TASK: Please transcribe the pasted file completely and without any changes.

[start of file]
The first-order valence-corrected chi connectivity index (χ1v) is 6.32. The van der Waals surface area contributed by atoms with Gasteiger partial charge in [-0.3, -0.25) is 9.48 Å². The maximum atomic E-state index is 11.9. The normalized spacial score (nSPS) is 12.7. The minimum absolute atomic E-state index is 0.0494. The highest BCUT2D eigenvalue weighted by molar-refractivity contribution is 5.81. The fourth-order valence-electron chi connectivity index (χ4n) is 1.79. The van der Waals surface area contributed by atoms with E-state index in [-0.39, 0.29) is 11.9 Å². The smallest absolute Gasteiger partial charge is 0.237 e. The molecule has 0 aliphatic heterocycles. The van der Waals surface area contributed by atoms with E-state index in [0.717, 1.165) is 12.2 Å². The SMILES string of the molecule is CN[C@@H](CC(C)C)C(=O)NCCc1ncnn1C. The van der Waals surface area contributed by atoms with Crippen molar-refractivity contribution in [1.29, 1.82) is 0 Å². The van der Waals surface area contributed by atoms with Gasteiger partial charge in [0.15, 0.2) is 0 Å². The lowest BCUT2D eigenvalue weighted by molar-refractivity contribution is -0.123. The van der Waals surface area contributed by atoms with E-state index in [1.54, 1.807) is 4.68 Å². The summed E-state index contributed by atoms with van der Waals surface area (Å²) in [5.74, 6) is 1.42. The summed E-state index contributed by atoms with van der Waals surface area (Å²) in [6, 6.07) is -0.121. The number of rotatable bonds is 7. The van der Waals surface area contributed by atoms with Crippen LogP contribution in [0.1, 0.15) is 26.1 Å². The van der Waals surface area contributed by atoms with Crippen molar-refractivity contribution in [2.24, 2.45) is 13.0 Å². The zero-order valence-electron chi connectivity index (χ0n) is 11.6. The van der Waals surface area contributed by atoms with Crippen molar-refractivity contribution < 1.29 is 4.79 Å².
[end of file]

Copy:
The first-order valence-corrected chi connectivity index (χ1v) is 6.32. The van der Waals surface area contributed by atoms with Gasteiger partial charge in [-0.3, -0.25) is 9.48 Å². The maximum atomic E-state index is 11.9. The normalized spacial score (nSPS) is 12.7. The minimum absolute atomic E-state index is 0.0494. The highest BCUT2D eigenvalue weighted by molar-refractivity contribution is 5.81. The fourth-order valence-electron chi connectivity index (χ4n) is 1.79. The van der Waals surface area contributed by atoms with E-state index in [-0.39, 0.29) is 11.9 Å². The smallest absolute Gasteiger partial charge is 0.237 e. The molecule has 0 aliphatic heterocycles. The van der Waals surface area contributed by atoms with E-state index in [0.717, 1.165) is 12.2 Å². The SMILES string of the molecule is CN[C@@H](CC(C)C)C(=O)NCCc1ncnn1C. The van der Waals surface area contributed by atoms with Crippen molar-refractivity contribution in [1.29, 1.82) is 0 Å². The van der Waals surface area contributed by atoms with Gasteiger partial charge in [0.15, 0.2) is 0 Å². The lowest BCUT2D eigenvalue weighted by molar-refractivity contribution is -0.123. The van der Waals surface area contributed by atoms with E-state index in [1.54, 1.807) is 4.68 Å². The summed E-state index contributed by atoms with van der Waals surface area (Å²) in [5.74, 6) is 1.42. The summed E-state index contributed by atoms with van der Waals surface area (Å²) in [6, 6.07) is -0.121. The number of rotatable bonds is 7. The van der Waals surface area contributed by atoms with Crippen LogP contribution in [0.1, 0.15) is 26.1 Å². The van der Waals surface area contributed by atoms with Crippen molar-refractivity contribution in [2.24, 2.45) is 13.0 Å². The zero-order valence-electron chi connectivity index (χ0n) is 11.6. The van der Waals surface area contributed by atoms with Crippen molar-refractivity contribution < 1.29 is 4.79 Å².